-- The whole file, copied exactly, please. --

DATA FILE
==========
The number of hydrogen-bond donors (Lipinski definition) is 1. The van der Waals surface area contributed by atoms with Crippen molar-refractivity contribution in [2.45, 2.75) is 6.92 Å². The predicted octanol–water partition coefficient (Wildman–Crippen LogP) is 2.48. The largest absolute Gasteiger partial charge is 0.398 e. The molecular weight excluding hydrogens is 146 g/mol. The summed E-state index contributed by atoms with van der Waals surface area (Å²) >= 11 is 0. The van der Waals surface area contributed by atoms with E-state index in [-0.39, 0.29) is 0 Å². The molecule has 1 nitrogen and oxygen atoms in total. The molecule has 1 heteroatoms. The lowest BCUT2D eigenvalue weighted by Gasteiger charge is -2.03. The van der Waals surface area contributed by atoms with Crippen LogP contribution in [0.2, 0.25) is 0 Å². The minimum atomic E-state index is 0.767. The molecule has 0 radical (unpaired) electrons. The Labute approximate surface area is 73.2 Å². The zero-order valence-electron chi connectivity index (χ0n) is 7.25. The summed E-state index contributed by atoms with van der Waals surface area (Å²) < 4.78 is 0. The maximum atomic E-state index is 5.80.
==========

The number of hydrogen-bond donors (Lipinski definition) is 1. The van der Waals surface area contributed by atoms with Crippen molar-refractivity contribution in [2.45, 2.75) is 6.92 Å². The predicted octanol–water partition coefficient (Wildman–Crippen LogP) is 2.48. The largest absolute Gasteiger partial charge is 0.398 e. The molecular weight excluding hydrogens is 146 g/mol. The summed E-state index contributed by atoms with van der Waals surface area (Å²) >= 11 is 0. The van der Waals surface area contributed by atoms with E-state index in [-0.39, 0.29) is 0 Å². The molecule has 1 nitrogen and oxygen atoms in total. The molecule has 1 heteroatoms. The lowest BCUT2D eigenvalue weighted by Gasteiger charge is -2.03. The van der Waals surface area contributed by atoms with Crippen LogP contribution in [0.2, 0.25) is 0 Å². The minimum atomic E-state index is 0.767. The molecule has 0 radical (unpaired) electrons. The Labute approximate surface area is 73.2 Å². The zero-order valence-electron chi connectivity index (χ0n) is 7.25. The summed E-state index contributed by atoms with van der Waals surface area (Å²) < 4.78 is 0. The maximum atomic E-state index is 5.80.